I would look at your daughter playing and seeing her:

• creating a world of her own in which she can act out her understanding of the real world

• making choices and directing outcomes

• becoming skilful with her fingers as she manipulates small objects

• planning, organising and taking charge

• forming mathematical concepts of sets as she sorts the shorter trains from the longer trains

In a few years’ time, this type of play ‘seed’ would lead to ‘fruit’ you might never have imagined. For example, had I known that if I had let Carl play with small objects such as Lego more often, he would have found it easier to start writing at school, because he would have developed fine motor skills to a greater extent than he has done.

The fact that Jemima and I played with bananas as pretend phones taught her how to represent a phone using another object. She then translated that fundamental understanding of re-presentation to grasp the fact that a letter on a page written with a pen can also represent a sound coming from her mouth.

My one year old, Theo, spends long periods of time emptying boxes, then refilling them. We provide such activities for the children of his age at Nursery and, although this might seem to be a pointless activity, Theo is learning a multitude of lessons that his little mind is storing away as a blueprint for future learning:

‘Rubbing 2 items together can create a sound!’ – friction

‘A small thing can fit into a big thing!’ – long division

‘Things that are the same go together!’ – mathematical sets/patterns

‘When the box is full, I can’t fit anything else in!’ – capacity/volume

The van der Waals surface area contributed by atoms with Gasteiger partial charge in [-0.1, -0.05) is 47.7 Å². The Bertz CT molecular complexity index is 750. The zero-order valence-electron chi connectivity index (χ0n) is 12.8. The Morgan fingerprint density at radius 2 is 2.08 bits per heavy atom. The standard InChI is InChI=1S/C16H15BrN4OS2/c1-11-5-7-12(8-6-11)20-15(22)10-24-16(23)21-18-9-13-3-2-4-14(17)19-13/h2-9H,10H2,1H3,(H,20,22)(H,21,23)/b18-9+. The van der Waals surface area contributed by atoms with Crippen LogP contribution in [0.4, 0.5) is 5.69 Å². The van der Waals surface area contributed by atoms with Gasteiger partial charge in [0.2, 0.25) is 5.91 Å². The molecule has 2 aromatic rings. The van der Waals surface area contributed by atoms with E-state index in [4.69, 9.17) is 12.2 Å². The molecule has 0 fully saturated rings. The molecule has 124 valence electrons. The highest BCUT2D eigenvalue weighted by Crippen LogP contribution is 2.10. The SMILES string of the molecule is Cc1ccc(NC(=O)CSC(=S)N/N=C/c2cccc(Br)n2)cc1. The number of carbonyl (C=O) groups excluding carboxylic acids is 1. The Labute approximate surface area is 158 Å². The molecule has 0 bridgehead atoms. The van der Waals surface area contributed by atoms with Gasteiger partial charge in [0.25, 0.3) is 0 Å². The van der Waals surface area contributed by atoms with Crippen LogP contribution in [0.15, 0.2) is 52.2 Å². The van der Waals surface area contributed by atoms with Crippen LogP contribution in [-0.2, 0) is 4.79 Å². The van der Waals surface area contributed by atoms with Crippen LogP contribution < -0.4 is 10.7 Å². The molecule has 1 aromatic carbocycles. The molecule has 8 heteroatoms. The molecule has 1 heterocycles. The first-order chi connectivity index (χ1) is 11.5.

‘When I build the blocks, they sometimes fall down!’ – action and reaction

If you want to encourage your own child to learn through play, here are a few ideas that we use at home:

1.Cooking – through which Jemima learns how to measure in metric.

2.Putting away the cutlery (this is technically housework, but, as my children think it’s fun, why spoil a good thing?!) – through this Carl learns the basis for multiplication and long division by sorting the spoons, forks and knives into separate compartments.

3.Sewing together a play puppet (2 in a pack from Wilkinson’s for £1!) – through this, Zac is developing the fine motor skills that he will need to be able to use a computer mouse.

4.Playing peek-a -boo with Theo – through which Theo learns the theory of object permanence… crucial for grasping the idea of an abstract concept in the classroom.

Learning through play is not complicated, it’s simply about learning in a fun way without your child noticing, recognising the value of the activity they are doing and, if you can, linking it to learning in a non-overt way.

And, one last thing to remember…as a parent/carer, learning through play should be just as much fun for you as it is for your child, so choose activities you can both enjoy, after all, you’ll be doing it for at least five years!

Isabelle Parasram is the mother of four children aged 1-8. She is also a barrister, an AVA College Assessor of Childcare and Education, an NCT- trained antenatal teacher, the Director of a large children’s day Nursery & Out of School Club in Tower Hill and is a Trustee of a Community Nursery in Shadwell.